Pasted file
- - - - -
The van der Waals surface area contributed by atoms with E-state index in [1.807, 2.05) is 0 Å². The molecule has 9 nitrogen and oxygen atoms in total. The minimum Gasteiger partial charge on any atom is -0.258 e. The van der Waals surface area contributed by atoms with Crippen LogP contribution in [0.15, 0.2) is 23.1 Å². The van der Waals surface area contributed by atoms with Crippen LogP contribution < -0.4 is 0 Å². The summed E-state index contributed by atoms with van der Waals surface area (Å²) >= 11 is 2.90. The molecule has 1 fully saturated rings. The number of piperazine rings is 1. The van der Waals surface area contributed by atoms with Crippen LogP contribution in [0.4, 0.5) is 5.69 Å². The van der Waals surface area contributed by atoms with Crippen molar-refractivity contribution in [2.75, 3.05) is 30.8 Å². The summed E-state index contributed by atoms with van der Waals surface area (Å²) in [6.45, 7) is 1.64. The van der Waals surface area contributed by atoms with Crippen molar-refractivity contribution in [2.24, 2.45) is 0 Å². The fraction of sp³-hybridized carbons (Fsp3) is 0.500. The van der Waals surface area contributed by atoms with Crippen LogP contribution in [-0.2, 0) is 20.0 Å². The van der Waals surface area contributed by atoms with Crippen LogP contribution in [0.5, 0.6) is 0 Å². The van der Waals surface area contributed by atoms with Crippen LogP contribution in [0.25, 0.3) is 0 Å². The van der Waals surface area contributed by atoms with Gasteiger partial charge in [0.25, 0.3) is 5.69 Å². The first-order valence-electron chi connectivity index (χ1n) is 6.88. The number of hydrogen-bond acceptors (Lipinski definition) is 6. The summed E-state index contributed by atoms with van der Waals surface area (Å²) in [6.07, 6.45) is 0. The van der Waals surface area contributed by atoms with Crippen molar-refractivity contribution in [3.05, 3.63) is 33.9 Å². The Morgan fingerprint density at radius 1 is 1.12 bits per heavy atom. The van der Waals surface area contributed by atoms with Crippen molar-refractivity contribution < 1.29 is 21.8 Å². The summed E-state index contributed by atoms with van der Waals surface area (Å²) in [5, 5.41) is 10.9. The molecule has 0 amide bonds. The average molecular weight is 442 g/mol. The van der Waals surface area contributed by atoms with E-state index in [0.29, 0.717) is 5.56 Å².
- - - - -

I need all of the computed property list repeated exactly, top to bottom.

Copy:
The van der Waals surface area contributed by atoms with E-state index in [1.807, 2.05) is 0 Å². The molecule has 9 nitrogen and oxygen atoms in total. The minimum Gasteiger partial charge on any atom is -0.258 e. The van der Waals surface area contributed by atoms with Crippen LogP contribution in [0.15, 0.2) is 23.1 Å². The van der Waals surface area contributed by atoms with Crippen LogP contribution < -0.4 is 0 Å². The summed E-state index contributed by atoms with van der Waals surface area (Å²) >= 11 is 2.90. The molecule has 1 fully saturated rings. The number of piperazine rings is 1. The van der Waals surface area contributed by atoms with Crippen LogP contribution in [0.4, 0.5) is 5.69 Å². The van der Waals surface area contributed by atoms with Crippen molar-refractivity contribution in [2.75, 3.05) is 30.8 Å². The summed E-state index contributed by atoms with van der Waals surface area (Å²) in [6.45, 7) is 1.64. The van der Waals surface area contributed by atoms with Crippen molar-refractivity contribution in [2.24, 2.45) is 0 Å². The fraction of sp³-hybridized carbons (Fsp3) is 0.500. The van der Waals surface area contributed by atoms with Crippen LogP contribution in [-0.2, 0) is 20.0 Å². The van der Waals surface area contributed by atoms with Crippen LogP contribution in [0.5, 0.6) is 0 Å². The van der Waals surface area contributed by atoms with Crippen LogP contribution in [0.25, 0.3) is 0 Å². The van der Waals surface area contributed by atoms with Gasteiger partial charge in [0.25, 0.3) is 5.69 Å². The first-order valence-electron chi connectivity index (χ1n) is 6.88. The number of hydrogen-bond acceptors (Lipinski definition) is 6. The summed E-state index contributed by atoms with van der Waals surface area (Å²) in [6.07, 6.45) is 0. The van der Waals surface area contributed by atoms with Crippen molar-refractivity contribution in [3.05, 3.63) is 33.9 Å². The Morgan fingerprint density at radius 1 is 1.12 bits per heavy atom. The van der Waals surface area contributed by atoms with Crippen molar-refractivity contribution < 1.29 is 21.8 Å². The summed E-state index contributed by atoms with van der Waals surface area (Å²) in [5, 5.41) is 10.9. The molecule has 0 amide bonds. The average molecular weight is 442 g/mol. The van der Waals surface area contributed by atoms with E-state index in [0.29, 0.717) is 5.56 Å².